Sport-related Concussion (SRC): Brains Don’t Bounce!
By Dave Norris April 13, 2022
Helmet companies want us to believe the brain bounces back and forth after impact that is what causes a SRC. And the NFL has coined the term HeadHealth having us believe the term means they are addressing the brain and SRC. Neither are the whole truth! The brain does not bounce and HeadHealth does not always address brain health. In order to better understand this, we need to review the structural anatomy of the brain. It is absolutely crucial to understand that the brain is separate from the skull. When the literature regarding the mechanism of injury for sport related concussion talks about the head, in most instances, they are referring to the brain and the skull as one unit. But when defined by human anatomy the upper portion of the body consisting of the skull with its coverings and contents, including the lower jaw is defined as the head. The brain might be contained in the skull, but the brain and head are two separate entities. You can move your head, and your head moves your brain. You cannot move your brain inside your skull.
The best way to see this is through a picture of how the brain is housed inside the skull.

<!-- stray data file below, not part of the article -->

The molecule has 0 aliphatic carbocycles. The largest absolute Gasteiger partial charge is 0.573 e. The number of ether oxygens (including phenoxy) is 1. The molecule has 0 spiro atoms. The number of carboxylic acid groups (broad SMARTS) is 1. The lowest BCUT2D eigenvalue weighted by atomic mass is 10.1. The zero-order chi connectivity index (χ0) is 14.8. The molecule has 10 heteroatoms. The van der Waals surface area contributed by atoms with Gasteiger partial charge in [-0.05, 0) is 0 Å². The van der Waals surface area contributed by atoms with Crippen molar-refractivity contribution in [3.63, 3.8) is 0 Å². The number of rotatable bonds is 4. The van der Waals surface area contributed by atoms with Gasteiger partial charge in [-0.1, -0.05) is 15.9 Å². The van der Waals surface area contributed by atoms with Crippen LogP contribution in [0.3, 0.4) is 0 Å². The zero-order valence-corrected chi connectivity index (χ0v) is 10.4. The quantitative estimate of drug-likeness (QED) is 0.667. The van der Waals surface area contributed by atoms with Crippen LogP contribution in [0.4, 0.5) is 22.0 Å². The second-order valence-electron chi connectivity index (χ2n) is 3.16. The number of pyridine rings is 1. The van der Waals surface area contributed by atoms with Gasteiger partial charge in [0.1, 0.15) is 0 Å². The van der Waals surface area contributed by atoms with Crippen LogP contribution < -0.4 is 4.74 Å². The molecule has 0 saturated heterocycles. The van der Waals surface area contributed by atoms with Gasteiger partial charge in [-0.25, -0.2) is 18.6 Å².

The theories we have been led to believe about how the brain moves in a concussion I will call the “Bouncing Brain Theory” and the “Floating Brain Theory”. From Figure 1 and 2 above you can see the different layers and spaces between the skull and the cerebrum which lies just below the pia mater. In most pictures like this the cerebrum is labeled the brain (as in Fig. 1) which can be confusing when talking about a SRC because everything below the skull is part of the brain and includes the dura mater which lies directly next to the inferior side of the skull . . Pictures like this also make us think there is a significant distance between the skull and the cerebrum and other structures of the brain. When in reality the space between the inferior skull to the cerebrum or other parts depending on the location is only .4 and 7 mm which is extremely small. Most of the cerebrospinal (CSF) fluid lies in the subarachnoid space which leads to why we are made to think that the brain bounces or floats. These two facts: 1) the brain is separate from the skull; and 2) it is packed inside very tightly should make it easy to deduce that the brain cannot bounce back and forth. But there is other anatomy of the brain which also keeps the brain from bouncing or floating.